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This Character Needs a Comic: Blue Beetle (Ted Kord)

This Character Needs a Comic: Blue Beetle (Ted Kord)

By Steven Romano

It’s not everyday that a major comic book publisher wants to wipe their continuity slate clean and rewrite the history of their beloved franchises. While initially (and temporarily) outraged, fans everywhere assumed that DC’s New 52 initiative would allow the publisher to revive long dead characters without the rigmarole of convoluted resurrection story arcs. Among other heroes and villains, many of us crossed our fingers in the hope that the wildly popular Ted Kord—the second Blue Beetle—would make his triumphant return... only to be presented with a lukewarm ongoing series focusing on the third Blue Beetle, Jaime Reyes. Still, here’s why we want ol’ Ted back from the dead!

Who is the Blue Beetle (Ted Kord)?

Before DC Comics had purchased the rights to the character (and others) from the long defunct publisher Charlton Comics, Ted Kord made his first appearance as a back-up feature in Captain Atom #83 and was created by legendary Spider-Man co-creator Steve Ditko. A veritable savant, Ted excelled in all his fields of study and soon found himself working in the employ of his uncle Jarvis Kord—a madman using his understanding of advanced robotics in the pursuit of world conquest. Learning of his uncle’s twisted endeavors, Ted enlisted the aid of his archeology professor, and the original Blue Beetle, Dan Garrett! While the pair emerged victorious it wasn’t without its sacrifice—Dan had died as a result of the strenuous conflict, but not before passing the source of his abilities, the alien Blue Beetle Scarab, over to Ted.

Regrettably, Ted couldn’t get the Blue Beetle Scarab to function, but vowed to carry on the legacy of his predecessor regardless. Training his body to peak physical condition and relying solely on his sharp intellect and vast array of technological gadgets, Ted became a one-of-a-kind hero that didn’t need to use an esoteric piece of alien equipment to enhance his crime fighting abilities. After the “Crisis on Infinite Earths” event that combined the many separate worlds of the DC Universe into one streamlined and manageable continuity, Ted found himself among the ranks of the newly formed Justice League International alongside greats like Batman, Martian Manhunter, and, the second half of the most epic bromance in comic book history, Booster Gold!

Ted met a tragic end at the hands of the JLI’s founder and benefactor Maxwell Lord when he tried to stop Lord’s insidious plan to exterminate the world’s hero population in Countdown to Infinite Crisis #1.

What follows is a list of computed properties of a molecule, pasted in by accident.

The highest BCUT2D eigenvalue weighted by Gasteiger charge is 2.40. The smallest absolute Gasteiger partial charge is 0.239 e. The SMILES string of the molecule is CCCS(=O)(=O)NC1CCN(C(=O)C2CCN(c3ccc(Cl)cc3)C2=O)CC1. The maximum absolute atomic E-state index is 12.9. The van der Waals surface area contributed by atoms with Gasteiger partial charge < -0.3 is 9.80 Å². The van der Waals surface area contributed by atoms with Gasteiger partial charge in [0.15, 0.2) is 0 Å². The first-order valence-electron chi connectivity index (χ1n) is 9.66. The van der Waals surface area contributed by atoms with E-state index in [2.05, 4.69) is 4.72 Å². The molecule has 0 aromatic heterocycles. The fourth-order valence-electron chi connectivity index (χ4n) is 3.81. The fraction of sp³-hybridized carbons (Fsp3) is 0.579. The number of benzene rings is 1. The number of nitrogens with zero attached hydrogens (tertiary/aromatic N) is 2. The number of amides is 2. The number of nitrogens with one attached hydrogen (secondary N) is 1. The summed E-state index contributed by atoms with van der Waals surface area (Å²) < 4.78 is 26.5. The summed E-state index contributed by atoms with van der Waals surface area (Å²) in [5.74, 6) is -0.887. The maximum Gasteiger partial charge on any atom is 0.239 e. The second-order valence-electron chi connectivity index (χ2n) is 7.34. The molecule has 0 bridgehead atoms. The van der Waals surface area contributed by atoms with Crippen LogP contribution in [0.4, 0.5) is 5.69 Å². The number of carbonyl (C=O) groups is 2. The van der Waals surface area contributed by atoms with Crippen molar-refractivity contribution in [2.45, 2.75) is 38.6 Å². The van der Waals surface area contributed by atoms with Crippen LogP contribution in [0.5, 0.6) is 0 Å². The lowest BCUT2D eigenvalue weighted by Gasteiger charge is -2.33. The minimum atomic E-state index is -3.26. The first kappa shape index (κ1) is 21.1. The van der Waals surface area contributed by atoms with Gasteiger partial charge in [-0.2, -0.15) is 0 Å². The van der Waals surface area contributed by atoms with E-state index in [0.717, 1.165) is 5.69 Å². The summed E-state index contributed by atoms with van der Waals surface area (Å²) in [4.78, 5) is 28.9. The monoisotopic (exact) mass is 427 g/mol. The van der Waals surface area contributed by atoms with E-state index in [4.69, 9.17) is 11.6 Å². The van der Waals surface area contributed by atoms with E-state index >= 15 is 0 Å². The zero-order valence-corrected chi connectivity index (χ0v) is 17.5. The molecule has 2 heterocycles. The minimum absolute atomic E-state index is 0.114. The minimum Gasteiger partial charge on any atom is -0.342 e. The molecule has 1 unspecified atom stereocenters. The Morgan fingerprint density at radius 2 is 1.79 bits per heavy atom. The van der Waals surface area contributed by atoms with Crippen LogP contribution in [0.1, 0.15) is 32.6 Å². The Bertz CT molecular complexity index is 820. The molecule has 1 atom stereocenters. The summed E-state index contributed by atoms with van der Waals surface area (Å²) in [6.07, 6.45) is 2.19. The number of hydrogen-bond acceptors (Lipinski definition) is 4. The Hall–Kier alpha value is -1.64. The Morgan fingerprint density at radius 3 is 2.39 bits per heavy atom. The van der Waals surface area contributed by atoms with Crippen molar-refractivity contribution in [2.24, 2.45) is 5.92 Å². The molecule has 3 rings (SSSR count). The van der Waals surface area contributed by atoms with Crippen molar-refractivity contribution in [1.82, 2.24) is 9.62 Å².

Why He Deserves His Own Series

Remember that moment in your childhood when you wanted that one particularly awesome gift for your birthday—the one you couldn’t be any more specific about—and yet your parents get you a lackluster imitation? Well same thing happened when DC announced that the Jaime Reyes Blue Beetle would be getting an ongoing series and not Ted Kord. If you really think about it, it’s almost insulting that Ted was given the New 52 shaft considering his less-than-noble death by bullet to the head followed by his being resurrected as a malicious Black Lantern zombie during the “Blackest Night” event. Really, was it so hard to give Ted a fresh start and new story? I mean, his murderer was given a second lease on life, why not Blue Beetle?

What made Ted so memorable and endearing was the fact that he was the everyman in a world of super-powered beings. He never let his role as a sentinel of justice turn him into a stern and pedantic square (he likes to crack a joke or two), nor did he ever express a holier-than-thou attitude when among the common man—he’s a hero for the people! And if you factor in his beetle-themed arsenal of gadgets and  conveyance  of choice (The Bug), and the fact that he has no actual powers, he’s basically a lighthearted Batman. But most important of all, Ted has a true hero’s heart, something one might not expect due to his jovial nature.

There is one way Ted can be introduced in the New 52, and it lies in the recently released Earth 2 series. DC could actually use that opportunity to make Ted the Blue Beetle of that Earth and use his appearance as a testing ground for a possible ongoing. Besides which, who wouldn’t want to see Ted become a part of the Justice Society?

Would you read a Blue Beetle (Ted Kord) ongoing?

Tags: books-and-comics, dc comics, this character needs a comic, blue beetle, new 52

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About the Author
Steven Romano

Like Captain America, Steven Romano is just a boy from Brooklyn. When he isn't contributing to The MindHut and other geeky websites, Steven's hard at work writing his first novel and comic book scripts. Follow him on Twitter @Steven_Romano, and swing by his blog: stevenromano.tumblr.com

Wanna contact a writer or editor? Email contribute@sparknotes.com.